A Conversation With Gary West, CMKBD – NKBA


A Conversation With Gary West, CMKBD

The NKBA Past President shares his insights about the past, present and future of the association and the K&B industry.

By Elisa Fernández-Arias

Gary West, CMKBD, President of Great Kitchens & Baths and former NKBA President, has been involved in the kitchen and bath industry for more than 50 years. He served on the National Board of Directors, Executive Committee and was President of the NKBA in 2001. He has also been involved with the association in myriad other ways, including serving on the Hall of Fame Committee and the Kitchen & Bath Guidelines Committee. He was also President of the Indiana State Chapter in 1981,1982 and in the early 1990s.

NKBA recently sat down with West to ask him about his time at NKBA, the work and projects he’s undertaken post-NKBA presidency, and what he sees as the future of the kitchen and bath industry.

What was it like being President of the NKBA?

It hardly seems like it has been 22 years since my Presidency. But on the days I’m around our six grandsons, it seems an eternity ago. I fondly remember writing my last column for an NKBA publication and I think my last sentence was something to the effect of “the last ten or so years working alongside our dedicated volunteers and staff were some of the most memorable years of my professional career and I would do it again in a heartbeat.” However, as I’ve gotten older, or really lost my energy to undertake such a responsibility again, I’m not sure whether I would be able to do it now.

What is your most memorable moment during your NKBA Presidency?

When thinking back, the memory that strikes me the most, to this day, is September 11, 2001.  I was in the air that morning, flying to a Chapter meeting, I believe, in Texas. I had a plane change in Minneapolis, and as I got off that plane, I could see a television in one of the bars, showing a skyscraper in flames, hearing the commentator saying that a plane had hit one of the towers. My first thought was the twin towers in Malaysia… but a few minutes later I realized it was one of the New York City World Trade Center towers. And then the next moment, a picture I still see today of  the other tower being hit by the second plane. Ironically, NKBA had a board meeting in one of the towers three years earlier. I sat in a hotel room for four days waiting to be able to rent a car to get back to Indiana, as flights all over the world were canceled for the next week or longer. That day changed my life and I believe the lives of the citizens of the United States forever. No longer were we on the outside of what had been taking place throughout the world for the last number of years.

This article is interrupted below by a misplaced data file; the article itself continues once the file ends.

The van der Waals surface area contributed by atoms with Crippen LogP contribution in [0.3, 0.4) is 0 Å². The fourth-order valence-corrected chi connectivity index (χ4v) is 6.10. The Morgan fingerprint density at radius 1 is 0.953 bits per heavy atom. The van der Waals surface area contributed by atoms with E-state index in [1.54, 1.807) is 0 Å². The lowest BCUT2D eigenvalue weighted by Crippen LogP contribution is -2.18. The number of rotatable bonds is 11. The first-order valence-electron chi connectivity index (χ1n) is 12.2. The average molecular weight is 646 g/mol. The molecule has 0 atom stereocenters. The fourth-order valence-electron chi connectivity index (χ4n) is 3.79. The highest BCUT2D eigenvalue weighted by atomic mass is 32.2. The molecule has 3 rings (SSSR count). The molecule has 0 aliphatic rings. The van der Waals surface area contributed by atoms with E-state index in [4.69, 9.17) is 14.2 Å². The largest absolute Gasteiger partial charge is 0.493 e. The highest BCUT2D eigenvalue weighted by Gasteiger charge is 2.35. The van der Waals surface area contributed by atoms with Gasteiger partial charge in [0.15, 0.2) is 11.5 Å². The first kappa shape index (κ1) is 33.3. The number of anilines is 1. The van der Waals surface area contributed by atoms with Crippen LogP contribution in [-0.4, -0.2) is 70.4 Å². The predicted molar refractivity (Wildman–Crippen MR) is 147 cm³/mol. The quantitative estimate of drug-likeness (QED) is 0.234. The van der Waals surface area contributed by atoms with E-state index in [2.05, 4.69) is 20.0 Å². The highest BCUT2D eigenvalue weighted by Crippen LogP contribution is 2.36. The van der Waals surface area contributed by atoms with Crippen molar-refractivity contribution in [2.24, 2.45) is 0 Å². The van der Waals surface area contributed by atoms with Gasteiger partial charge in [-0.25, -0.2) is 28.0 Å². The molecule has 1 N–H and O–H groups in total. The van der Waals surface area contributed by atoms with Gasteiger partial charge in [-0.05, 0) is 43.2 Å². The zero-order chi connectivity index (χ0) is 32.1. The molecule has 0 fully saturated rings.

What is the biggest change you have seen in NKBA?

The biggest change I have seen is the growth of our association, both nationally and internationally — as well as the consolidation of our industry and associations within the building and remodeling sectors.

Since being President of NKBA, what have you been doing?

Since my “retirement” from NKBA, I have continued to work in our now 62-year-old family business, turning over the major responsibilities to one of our sons, now the third generation.  He has led us through the recession, moved us to a more modern facility, and grown our client base and maintained our hallmark of trust that we have built over more than 60 years.

Where do you see the kitchen and bath industry going in the future? What are you feeling optimistic or excited about?

I believe the K&B industry is in the midst of a revolutionary change. Global products, global ideas in design and business structure are the future. We will not be dominated by the “mom and pop” manufacturers and K&B dealers. There will still be the “niche” markets and clientele for the entrepreneurs who choose to enter our industry, but with artificial intelligence on the horizon, the design community will change forever.

Throughout your career, what is the best advice you have received?

The best advice I have ever received was to do what is right. It sounds cliché, but we are individuals and have a responsibility to help our clients improve their lives and living environments through our work.